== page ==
Collaborative Evaluation of Ecosystem Services Provided by Urban Agricultural Best Management Practices in the Twin Cities Metropolitan Area

Project Overview

Project Type: Research and Education
Funds awarded in 2017: $198,529.00
Projected End Date: 09/30/2021
Grant Recipient: University of Minnesota
Region: North Central
State: Minnesota
Project Coordinator:
Dr. Nicolas Jelinski
University of Minnesota

Information Products


  • Vegetables: cabbages, greens (leafy), sweet corn, tomatoes


  • Crop Production: cover crops, nutrient cycling, nutrient management, organic fertilizers, pollinator habitat, water management
  • Education and Training: farmer to farmer, on-farm/ranch research, workshop
  • Natural Resources/Environment: biodiversity, carbon sequestration, habitat enhancement, soil stabilization
  • Soil Management: earthworms, nutrient mineralization, organic matter, soil analysis, soil quality/health
  • Sustainable Communities: local and regional food systems, sustainability measures, urban agriculture

    Proposal abstract:

    Despite the rapid expansion of urban agriculture at local, regional and national scales, unique challenges to urban agricultural operations remain unresolved. In the Twin Cities Metropolitan Area (TCMA), Minnesota, urban growers remain challenged by issues related to land access, high public visibility, and the perceived trade-offs between agricultural land use and other, more traditional forms of urban land use. Thus, a data-driven approach to evaluating the ecosystem services provided by urban agricultural best management practices will play a critical role in informing the decisions of policy-makers and providing sustainable outcomes for urban farmers, whose specific management practices and challenges often go overlooked by traditional agricultural research and extension activities. Our team of researchers, farmers and community organizations is uniquely poised to address this need through integrated on- and off- farm collaborative research. Our on-farm approach involves the evaluation of soil quality, water quality and quantity, biological diversity and crop yields at multiple scales for urban agricultural best management practices implemented by our farmer-partners. This is paired with an off-farm replicated approach implemented by our academic partners to allow rigorous comparative data collection without imposing additional constraints on space-limited urban agricultural operations. The expected outcomes of this work include the production of scientific information which can be utilized by policy-makers and farmers to enhance the economic and environmental sustainability of urban agriculture, and the development of a long-term collaborative and information sharing framework which improves outcomes for urban agriculture in the Twin Cities.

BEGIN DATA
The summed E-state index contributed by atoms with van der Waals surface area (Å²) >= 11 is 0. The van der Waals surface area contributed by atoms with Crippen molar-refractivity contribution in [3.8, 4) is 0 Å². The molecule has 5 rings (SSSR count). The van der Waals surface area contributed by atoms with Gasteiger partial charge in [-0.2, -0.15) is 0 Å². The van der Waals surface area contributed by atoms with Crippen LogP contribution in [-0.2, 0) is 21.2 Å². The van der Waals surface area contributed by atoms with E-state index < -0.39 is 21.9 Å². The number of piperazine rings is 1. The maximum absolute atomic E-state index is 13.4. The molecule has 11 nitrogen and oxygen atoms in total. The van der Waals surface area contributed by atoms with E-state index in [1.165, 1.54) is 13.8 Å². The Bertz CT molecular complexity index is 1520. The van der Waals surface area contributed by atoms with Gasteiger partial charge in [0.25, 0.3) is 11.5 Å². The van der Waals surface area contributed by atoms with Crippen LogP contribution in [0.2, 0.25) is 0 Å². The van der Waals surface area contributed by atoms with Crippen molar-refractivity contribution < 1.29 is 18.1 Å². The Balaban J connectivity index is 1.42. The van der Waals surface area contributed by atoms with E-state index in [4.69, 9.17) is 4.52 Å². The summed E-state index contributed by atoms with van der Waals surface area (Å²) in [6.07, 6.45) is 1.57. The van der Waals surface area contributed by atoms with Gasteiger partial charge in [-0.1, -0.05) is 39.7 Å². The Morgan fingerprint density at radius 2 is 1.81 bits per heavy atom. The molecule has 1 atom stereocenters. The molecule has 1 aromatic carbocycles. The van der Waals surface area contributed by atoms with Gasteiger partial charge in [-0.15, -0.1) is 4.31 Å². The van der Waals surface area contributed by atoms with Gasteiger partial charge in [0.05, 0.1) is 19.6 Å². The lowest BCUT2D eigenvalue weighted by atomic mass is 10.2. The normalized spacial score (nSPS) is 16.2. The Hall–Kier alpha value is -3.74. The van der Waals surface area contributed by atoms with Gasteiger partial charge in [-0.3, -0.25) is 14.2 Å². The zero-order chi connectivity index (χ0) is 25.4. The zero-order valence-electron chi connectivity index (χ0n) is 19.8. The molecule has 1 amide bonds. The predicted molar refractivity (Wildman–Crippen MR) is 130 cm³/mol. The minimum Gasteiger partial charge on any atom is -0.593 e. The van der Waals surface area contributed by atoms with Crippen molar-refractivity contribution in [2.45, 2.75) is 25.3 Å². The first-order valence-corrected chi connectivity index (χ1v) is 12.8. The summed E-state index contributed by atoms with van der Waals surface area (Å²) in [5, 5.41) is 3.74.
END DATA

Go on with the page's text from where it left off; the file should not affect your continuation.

Project objectives from proposal:

    The action outcomes of this project align with three project aims: (1) 3 large-scale urban farms and 20 community gardens will use results from our evaluation of ecosystem services to improve amendment practices, yield, and resource protection, (2) policy-makers will be empowered to make data-driven decisions regarding the current and potential land base and ecosystem services from urban agriculture, and (3) networks of communication through academic, farmer and community partners will be strengthened and the Twin Cities urban agriculture community will have an increased number of communication tools for shared information exchange.

    Any opinions, findings, conclusions, or recommendations expressed in this publication are those of the author(s) and do not necessarily reflect the view of the U.S. Department of Agriculture or SARE.